Closed access to contactless

Amidst the more modern themes, my last blog seems to have created a fair bit of interest in Alfred Cotgreave; indeed he probably shot up the Google search list for the first time since his death in 1911. But to answer last month’s question about the last UK library to abandon ‘closed access’: in Kilkenny, Ireland so not actually UK, it seems that the City or Carnegie Library was using a Cotgreave Indicator until the early 1940s, and Stornoway Library in the Isle of Lewis was reported to still be operating with an indicator and closed access in 1948!

This fabulously well-preserved Cotgreave Indicator is in the Inglis Memorial Hall, Edzell, Scotland. (Photo: with kind permission of Peter Yeandle)

But there was more to Alfred than the indicator he invented so, if you keep reading to the end, I’ll give you a further insight into the working life of a librarian in the late 19th century.

This year most public libraries returned once again to closed access as a partial work-around in a world dominated by the Coronavirus. This was of course a step backward, but library staff could be forgiven for deriving some small pleasure from not having to constantly tidy the library and its shelves. Certainly, their counterparts a hundred or so years ago believed that letting the public loose amongst the books would create chaos:

As we near the close of 2020 (no pun intended there), a further wave of COVID-19 has unfortunately overtaken the best efforts of service managers to reopen libraries with anything like the level of service on offer at the beginning of the year. Last month I recommended the research report by Libraries Connected, which demonstrates the creativity with which many library services and their staff responded to the pandemic, increasing digital and other forms of online access during lockdown and then starting to reopen physical access to libraries and their stock. We’re now seeing reopening plans put on hold, and in some areas library buildings forced to close again, indeed in Wales libraries were instructed to close during the recent ‘circuit-breaker’ and at the time of writing I’m unsure what is happening there after 9 November. While this will frustrate library staff I can’t help wondering if it’s a little too convenient for policymakers looking for longer-term cutbacks. In any case, notwithstanding the successes highlighted in the LC report, there was already a wide variation in the library offer users were experiencing across the country during the summer, often in neighbouring local authorities.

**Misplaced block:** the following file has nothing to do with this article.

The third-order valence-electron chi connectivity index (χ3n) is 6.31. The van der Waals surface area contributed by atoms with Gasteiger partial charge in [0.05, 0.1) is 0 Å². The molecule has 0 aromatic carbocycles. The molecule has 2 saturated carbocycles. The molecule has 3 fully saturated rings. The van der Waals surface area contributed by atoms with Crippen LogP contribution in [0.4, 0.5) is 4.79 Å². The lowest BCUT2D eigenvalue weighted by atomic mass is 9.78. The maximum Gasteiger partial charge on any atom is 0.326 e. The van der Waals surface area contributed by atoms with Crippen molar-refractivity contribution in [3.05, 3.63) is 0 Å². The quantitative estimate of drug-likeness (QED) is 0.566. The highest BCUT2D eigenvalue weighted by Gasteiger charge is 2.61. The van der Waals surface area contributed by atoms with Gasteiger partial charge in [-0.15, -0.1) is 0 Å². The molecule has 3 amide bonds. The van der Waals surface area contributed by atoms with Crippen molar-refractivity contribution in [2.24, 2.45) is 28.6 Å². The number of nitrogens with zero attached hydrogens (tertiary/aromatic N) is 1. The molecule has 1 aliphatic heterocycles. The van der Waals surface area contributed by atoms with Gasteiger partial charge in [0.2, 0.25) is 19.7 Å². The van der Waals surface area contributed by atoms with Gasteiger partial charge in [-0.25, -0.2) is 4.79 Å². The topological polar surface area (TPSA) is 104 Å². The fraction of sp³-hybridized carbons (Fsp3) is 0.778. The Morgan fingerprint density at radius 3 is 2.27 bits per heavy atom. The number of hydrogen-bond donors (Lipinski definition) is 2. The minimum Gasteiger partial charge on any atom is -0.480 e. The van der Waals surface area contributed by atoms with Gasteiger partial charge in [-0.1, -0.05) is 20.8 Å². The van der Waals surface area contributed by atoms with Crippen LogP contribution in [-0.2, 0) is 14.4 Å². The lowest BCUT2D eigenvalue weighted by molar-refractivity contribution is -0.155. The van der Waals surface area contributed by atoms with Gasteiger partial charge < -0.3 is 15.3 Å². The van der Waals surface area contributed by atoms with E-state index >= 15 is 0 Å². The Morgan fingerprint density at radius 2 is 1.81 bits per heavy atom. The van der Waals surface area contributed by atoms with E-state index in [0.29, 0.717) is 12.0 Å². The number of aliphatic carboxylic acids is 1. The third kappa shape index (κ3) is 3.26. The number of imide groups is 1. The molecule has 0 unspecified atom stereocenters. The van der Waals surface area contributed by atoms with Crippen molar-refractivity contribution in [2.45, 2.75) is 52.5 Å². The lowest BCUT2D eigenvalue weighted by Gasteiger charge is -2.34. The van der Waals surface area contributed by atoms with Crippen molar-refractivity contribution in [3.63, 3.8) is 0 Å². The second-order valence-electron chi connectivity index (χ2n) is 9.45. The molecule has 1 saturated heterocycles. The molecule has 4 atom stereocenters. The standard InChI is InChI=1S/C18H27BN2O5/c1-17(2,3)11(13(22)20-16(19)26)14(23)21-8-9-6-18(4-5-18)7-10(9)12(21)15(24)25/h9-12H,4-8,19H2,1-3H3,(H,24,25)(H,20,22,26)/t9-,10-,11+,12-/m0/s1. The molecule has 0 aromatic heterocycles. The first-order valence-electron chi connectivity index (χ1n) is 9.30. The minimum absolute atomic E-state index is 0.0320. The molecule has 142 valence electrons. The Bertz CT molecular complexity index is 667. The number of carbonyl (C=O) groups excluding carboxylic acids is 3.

The joint letter the Minister at DCMS and the LGA Chair sent to Council Leaders and Chief Executives in England in July was timely (there’s a copy on page 51 of the LC report), and it helpfully linked to updated guidance on Libraries as a Statutory Service. (Not forgetting of course that oversight of public libraries in Scotland, Wales and N. Ireland sits with the devolved legislatures). But there remain key questions for when Covid-19 is finally brought under control:  At what point will local authorities be required to return their public library service to something more closely resembling their offer before this crisis? What will ‘Comprehensive and Efficient’ be expected to look like then? And how vigorously will this be monitored and enforced?